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Hyunmoo-2C missile failure presumed attributable to control system glitch: JCS chief

Defense 15:41 October 06, 2022

SEOUL, Oct. 6 (Yonhap) -- South Korea's top military officer offered a public apology Thursday for troubles and controversies related to the failure in the launch of a major ballistic missile earlier this week meant to send a warning message to North Korea.

Gen. Kim Seung-kyum, chairman of the Joint Chiefs of Staff (JCS), also cited the possibility of a control system problem at the time of the firing, speaking at an annual parliamentary audit on his organization.

The military fired the indigenous missile from a base in the eastern coastal city of Gangneung on Tuesday night as part of combined live-fire drills with the United States after the North sent an intermediate-range ballistic missile (IRBM) over Japan.

It was intended to hit a dummy target in the East Sea. However, it traveled westward and fell into a military golf course just 700 meters away from a civilian house.

While the propellant burned, the warhead did not explode due to a safety device, with no casualties reported.

"I am very sorry that (the military) has caused concerns to local residents and the people," Kim said during the session held at the JCS headquarters in the central Seoul district of Yongsan.

Regarding the cause of the failed launch, he said: "An early analysis points to a defect in a certain device. (The reason) is presumed to be some defect related to weapon production."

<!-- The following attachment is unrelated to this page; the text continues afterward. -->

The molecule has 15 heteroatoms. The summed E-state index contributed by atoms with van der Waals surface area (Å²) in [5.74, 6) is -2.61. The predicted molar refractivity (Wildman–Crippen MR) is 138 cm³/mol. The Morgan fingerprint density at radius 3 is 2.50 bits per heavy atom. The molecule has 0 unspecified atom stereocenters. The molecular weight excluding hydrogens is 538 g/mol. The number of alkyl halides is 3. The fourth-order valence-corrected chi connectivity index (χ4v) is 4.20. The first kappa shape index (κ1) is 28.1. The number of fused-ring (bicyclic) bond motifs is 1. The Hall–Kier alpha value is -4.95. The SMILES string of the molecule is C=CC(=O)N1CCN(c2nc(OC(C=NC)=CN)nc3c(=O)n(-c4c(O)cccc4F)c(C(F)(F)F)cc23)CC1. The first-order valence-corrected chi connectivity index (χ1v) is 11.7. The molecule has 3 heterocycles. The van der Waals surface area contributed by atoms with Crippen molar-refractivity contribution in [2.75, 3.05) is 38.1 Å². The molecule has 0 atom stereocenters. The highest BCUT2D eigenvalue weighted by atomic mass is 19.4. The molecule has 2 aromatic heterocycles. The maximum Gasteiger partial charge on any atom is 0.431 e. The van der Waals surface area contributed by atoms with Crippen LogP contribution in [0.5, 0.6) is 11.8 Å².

Gen. Kim Seung-kyum, chairman of the Joint Chiefs of Staff (JCS), speaks during a parliamentary audit session at the JCS headquarters in Seoul on Oct. 6, 2022. (Pool photo) (Yonhap)

Answering a follow-up question, he said the state-run Agency for Defense Development (ADD) cites a "defect in a control system device" on the basis of its early assessment.

Members of the main opposition Democratic Party argued the incident has revealed the inability of the military under the Yoon Suk-yeol administration.

Their ruling People Power Party counterparts, however, recalled the Sept. 19 Comprehensive Military Agreement (CMA) signed between the two Koreas in 2018 during the former liberal President Moon Jae-in's visit to Pyongyang. The CMA calls for the easing of border area tensions.

Excessively mindful of the deal, the Moon government shut down a "risk-free, safe" firing range in Gosong, just south of the Demilitarized Zone (DMZ), where such a ballistic missile should have been fired, they claimed.

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